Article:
Though it isn’t the first of Pixar’s films to inspire audiences to reach for as many tissues as possible, Up may be the most universally successful at getting grown men and women to do some good old-fashioned ugly crying. Up, released in May of 2009, was the first of Pixar’s films to be presented in both 2D and digital 3D; that latter format allowed many to use their 3D glasses as a shield, to make sure no one around them saw the tears streaming down their cheeks. However, just as it’s a predictable response that the majority of people who saw Up were viscerally impacted by the first 10 minutes, the reaction to the film as a whole has also become slightly stereotypical, summed up as follows: the so-called “Married Life” montage, in which we watch the lead character, Carl Fredricksen, and his wife, Ellie, as they live their lives over multiple decades, culminating in her death at an old age, is excellent. It’s amazing! It’s emotional! And the rest of the film can’t even begin to compete with its devastating, heartbreaking finality.
While this reaction is understandable, it’s also more than a bit reductive. (So, take heart, friends: though this is yet another column commemorating a “Pixar Moment,” the “Married Life” montage won’t be taking center stage today.) Carl’s emotional arc does not crest with his slow trudge out of the empty funeral home to his now lonely and isolated old house. His arc begins at this point, as director and co-writer Pete Docter places him at the lowest possible point so he can climb out of his self-destructive hole and embrace even the slightest shred of humanity after Ellie departed him for good. Carl is adrift when we first hear him grumble and groan in his bed, now with the voice of the ever-grizzled Ed Asner. His wife of countless years is gone, he’s retired and has no life to speak of, and the house that he and his wife lived in for so long is next on the chopping block, as a high-class construction crew is razing every other house in the neighborhood for some kind of high-rise. Carl’s last chance, after inadvertently injuring a construction worker and being forced into a retirement community, is completing Ellie’s lifelong dream: traveling to Paradise Falls, the mysterious land where their shared idol, adventurer Charles Muntz, has dwelled since discovering but failing to acquire a mysterious new species.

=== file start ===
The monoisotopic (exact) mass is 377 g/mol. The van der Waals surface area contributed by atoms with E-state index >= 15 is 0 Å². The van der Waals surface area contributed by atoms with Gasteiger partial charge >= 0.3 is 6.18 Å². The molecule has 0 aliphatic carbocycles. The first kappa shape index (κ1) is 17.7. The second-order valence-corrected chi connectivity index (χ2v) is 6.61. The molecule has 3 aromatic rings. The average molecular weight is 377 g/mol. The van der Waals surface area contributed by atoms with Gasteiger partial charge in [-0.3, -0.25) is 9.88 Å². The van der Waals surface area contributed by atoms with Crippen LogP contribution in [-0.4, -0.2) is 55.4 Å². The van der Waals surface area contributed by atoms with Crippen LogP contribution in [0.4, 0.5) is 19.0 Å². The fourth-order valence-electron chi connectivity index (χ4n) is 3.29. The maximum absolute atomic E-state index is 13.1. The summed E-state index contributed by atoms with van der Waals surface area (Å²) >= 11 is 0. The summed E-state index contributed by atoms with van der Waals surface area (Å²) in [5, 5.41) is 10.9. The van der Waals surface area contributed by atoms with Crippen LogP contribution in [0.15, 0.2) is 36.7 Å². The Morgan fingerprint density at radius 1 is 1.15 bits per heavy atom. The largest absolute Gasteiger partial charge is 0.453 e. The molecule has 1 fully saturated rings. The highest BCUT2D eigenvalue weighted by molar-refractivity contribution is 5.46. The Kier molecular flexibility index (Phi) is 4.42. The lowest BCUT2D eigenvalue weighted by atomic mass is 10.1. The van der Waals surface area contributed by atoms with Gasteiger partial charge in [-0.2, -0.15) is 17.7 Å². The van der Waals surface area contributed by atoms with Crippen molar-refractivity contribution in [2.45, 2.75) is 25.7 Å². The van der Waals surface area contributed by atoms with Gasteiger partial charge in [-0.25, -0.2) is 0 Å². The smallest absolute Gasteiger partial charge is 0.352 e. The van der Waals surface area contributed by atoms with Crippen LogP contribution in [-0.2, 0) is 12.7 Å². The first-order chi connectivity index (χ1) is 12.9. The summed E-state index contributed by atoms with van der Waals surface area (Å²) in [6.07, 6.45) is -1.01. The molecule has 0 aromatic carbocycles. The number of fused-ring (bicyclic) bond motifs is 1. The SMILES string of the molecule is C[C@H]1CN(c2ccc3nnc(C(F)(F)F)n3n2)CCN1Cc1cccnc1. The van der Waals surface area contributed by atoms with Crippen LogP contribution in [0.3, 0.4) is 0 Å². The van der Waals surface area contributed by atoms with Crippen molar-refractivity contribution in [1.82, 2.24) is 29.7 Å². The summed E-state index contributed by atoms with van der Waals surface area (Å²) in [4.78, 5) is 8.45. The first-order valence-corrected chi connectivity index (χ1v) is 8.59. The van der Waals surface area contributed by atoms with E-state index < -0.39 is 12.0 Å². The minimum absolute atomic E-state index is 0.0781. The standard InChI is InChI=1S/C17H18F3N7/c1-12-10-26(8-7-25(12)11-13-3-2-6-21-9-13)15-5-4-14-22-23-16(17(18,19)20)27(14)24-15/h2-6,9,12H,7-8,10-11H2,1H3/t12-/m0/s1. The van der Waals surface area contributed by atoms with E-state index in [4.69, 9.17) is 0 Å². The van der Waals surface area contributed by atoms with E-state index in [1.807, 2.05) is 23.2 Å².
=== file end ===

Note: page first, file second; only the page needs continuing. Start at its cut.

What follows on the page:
As much as the action elements of Up remain delightful and exciting—partly because of the unique twists on familiar tropes, such as a literal aerial dogfight at the climax—that’s not where the truly powerful moment lies in this film. No, it involves a simple act of metaphorically passing the torch, when Carl finally lets go of the last vestige of his “adventure” with Ellie: pinning the grape soda bottle cap dubbed the “Ellie Badge” onto the sash of his initially unintentional sidekick, the eight-year old Wilderness Explorer Russell. There’s so much pathos in the short scene that precedes the final few shots, in which Carl and Russell, fresh from their trip to Paradise Falls, arrive at Russell’s Wilderness Explorer badge ceremony via zeppelin. It’s not just the act of giving Russell the Ellie Badge, allowing himself to see in the hyperactive little boy many of the same winning qualities he once saw in his wife. It’s not just that Carl, by doing so, finally accepts Russell into his life, and affirms that the boy did achieve his goal of assisting the elderly. It’s that he allows himself to fully become a father figure, as close as he’ll ever get to actually having children of his own, and to a boy who desperately needs a paternal presence in his life.